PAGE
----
Check Your Tire Wear

Ideally, you should have your tires rotated at equal intervals.  For instance, if you have your oil changed every 5,000 miles, that is the perfect time to have your tires rotated as well.    To check the wear on your tires, you’ll simply look at the tread wear on each tire.  The tire should look flat or even across width of the tire.  If it is rounded, or worn more on the left or right side, you may have an issue.  It could mean your tires are under or over-inflated, or even overdue for a rotation.  Here’s a handy pic to help you decide.    If you’re worried about the tire, you can always take your vehicle to your local tire shop or auto repair shop and they will help you determine how to make your car safe. 

Tire Wear

You’re all done, that’s it.  Now go enjoy the rest of your day and give yourself a pat on the back for being such a responsible car owner!

I’m more of a visual person, so if you are too, here is a short (1min) long video that covers ALL of this and will show you how to perform routine preventative maintenance on your tires like a pro! 

A New Year’s Resolution for Your Vehicle

Every year, we celebrate another year that’s come to an end (and that we managed to survived, whew!) and we start with a new list of resolutions we are going to accomplish for the coming year.   How about setting up a routine for your car maintenance?  Once you get in the habit, it’s very easy and in the long run it will keep you safe while saving you time and money.  It’s a win-win!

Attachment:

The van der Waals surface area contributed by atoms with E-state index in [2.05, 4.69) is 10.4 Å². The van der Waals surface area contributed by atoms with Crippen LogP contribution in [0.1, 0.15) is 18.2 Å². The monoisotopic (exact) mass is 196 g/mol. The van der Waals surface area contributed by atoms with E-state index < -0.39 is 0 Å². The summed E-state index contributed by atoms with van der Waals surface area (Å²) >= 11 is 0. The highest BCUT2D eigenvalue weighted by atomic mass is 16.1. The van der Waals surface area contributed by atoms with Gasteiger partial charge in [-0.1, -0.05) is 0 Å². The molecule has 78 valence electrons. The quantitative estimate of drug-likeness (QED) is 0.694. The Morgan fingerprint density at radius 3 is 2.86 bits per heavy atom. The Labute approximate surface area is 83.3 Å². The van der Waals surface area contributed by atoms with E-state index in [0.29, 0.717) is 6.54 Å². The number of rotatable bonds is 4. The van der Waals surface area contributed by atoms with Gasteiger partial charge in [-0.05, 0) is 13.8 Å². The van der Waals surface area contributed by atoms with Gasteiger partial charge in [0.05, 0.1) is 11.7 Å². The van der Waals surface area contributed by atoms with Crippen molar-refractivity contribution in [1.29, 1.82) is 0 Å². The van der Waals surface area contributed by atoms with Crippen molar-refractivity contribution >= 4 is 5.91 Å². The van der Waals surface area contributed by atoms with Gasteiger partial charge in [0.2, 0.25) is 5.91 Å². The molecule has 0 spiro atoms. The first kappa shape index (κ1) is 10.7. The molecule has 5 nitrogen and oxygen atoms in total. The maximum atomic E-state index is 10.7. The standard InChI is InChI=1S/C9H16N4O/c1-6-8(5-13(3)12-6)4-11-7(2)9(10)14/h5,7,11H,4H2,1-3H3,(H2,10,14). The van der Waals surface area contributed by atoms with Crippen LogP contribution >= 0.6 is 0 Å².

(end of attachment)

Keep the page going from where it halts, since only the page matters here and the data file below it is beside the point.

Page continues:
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Driving in the Oregon Rain

I love that we are finally transitioning into a classic Oregon fall with all this rain!  What I don’t like is getting my car ready to drive in the rain because I always wait until after the fact.  Luckily for me, and anyone else who happens to be a preventative maintenance (PM) procrastinator, it’s actually pretty easy. 

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First Women's Car Care Class

We had our first Women's Car Care Clinic this past weekend and we’re all here to tell the tale so I count that as a success! A big thank you to the ladies who made it, including Lisa at Towerhousequilts.com who was nice enough to snap these awesome pics! https://goo.gl/qd0YR0

We had a pretty fantastic spread, a stellar goody bag, and some really useful info to share.  For those who missed out, have no fear! We plan to host another class in the spring with our lead technician, Nate teaching again.  We covered everything from checking your fluids and belts to tips on buying your next used car with confidence.

We had a lot of fun and learned quite a bit about how to teach a class along right along with passing on some important maintenance tips. 

                                  Our lead technician Nate did a great job teaching the class!